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Unformatted text preview: Series CheatSheet 1 Definitions and properties Definition 1.1. Let a n be a sequence of real numbers. Denote the partial sum of the first n elements in the sequence with S n : S n = n X i =1 a i The function that maps n to S n is a real sequence and we call it a series . If the sequence is convergent we denote the limit with: + ∞ X i =1 a i Proposition 1.2. Let a n be a sequence of non negative numbers. If the series S n = ∑ n i =1 a i is bounded from above it’s convergent. Proof. If all the summands a n are positive, the sequence S n is increasing. An increasing sequence which is bounded from above is convergent. Proposition 1.3. Let a n be a sequence and S n be the associated series. If S n is convergent, the sequence a n converges to zero. Remark 1.4 . The implication works in one direction only!!!! There are plenty of sequences a n that converge to zero, but their associated series are divergent. For example a n = 1 n . 2 Techniques to study the convergence 1st method: The following technique is useful to determine the convergence of some very basic series. We will call it the 2 kmethod. Proposition 2.1. Let a n be a positive and decreasing sequence. The series ∑ + ∞ n =1 a n is convergent if and only if the series: + ∞ X k =0 2 k a 2 k is convergent. 2nd method: The following technique lets us compare a series with an improper integral. Some times it might be easier to evaluate an improper integral than a series (most of the time this is not the case): 1 Proposition 2.2. Let f ( x ) be a real function on the interval [1 , + ∞ ) which is positive, continuous and decreasing. Let n be a natural number, the following inequality holds: Z n +1 1 f ( x ) dx ≤ n X i =1 f ( i ) ≤ Z n +1 1 f ( x ) dx + f (1) f ( n ) The series ∑ + ∞ i =1 f ( i ) is convergent if and only if the improper integral R + ∞ 1 f ( x ) dx is con vergent....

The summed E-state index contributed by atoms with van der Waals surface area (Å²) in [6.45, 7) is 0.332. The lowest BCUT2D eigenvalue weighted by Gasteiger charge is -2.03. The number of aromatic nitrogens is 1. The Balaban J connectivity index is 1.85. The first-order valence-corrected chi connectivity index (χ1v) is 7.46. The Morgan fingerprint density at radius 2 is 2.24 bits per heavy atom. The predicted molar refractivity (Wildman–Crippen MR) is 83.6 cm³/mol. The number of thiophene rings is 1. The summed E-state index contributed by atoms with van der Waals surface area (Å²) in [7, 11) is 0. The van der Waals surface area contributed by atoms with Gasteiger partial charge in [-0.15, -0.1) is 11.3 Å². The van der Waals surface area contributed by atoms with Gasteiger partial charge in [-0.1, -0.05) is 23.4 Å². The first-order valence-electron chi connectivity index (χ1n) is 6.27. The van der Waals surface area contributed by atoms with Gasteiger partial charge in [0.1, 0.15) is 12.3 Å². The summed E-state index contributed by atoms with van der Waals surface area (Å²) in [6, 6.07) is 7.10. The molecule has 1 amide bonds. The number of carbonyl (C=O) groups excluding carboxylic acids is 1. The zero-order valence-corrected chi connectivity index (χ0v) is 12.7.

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 Spring '08
 greenwood
 Calculus, Real Numbers, Mathematical analysis, Limit of a sequence

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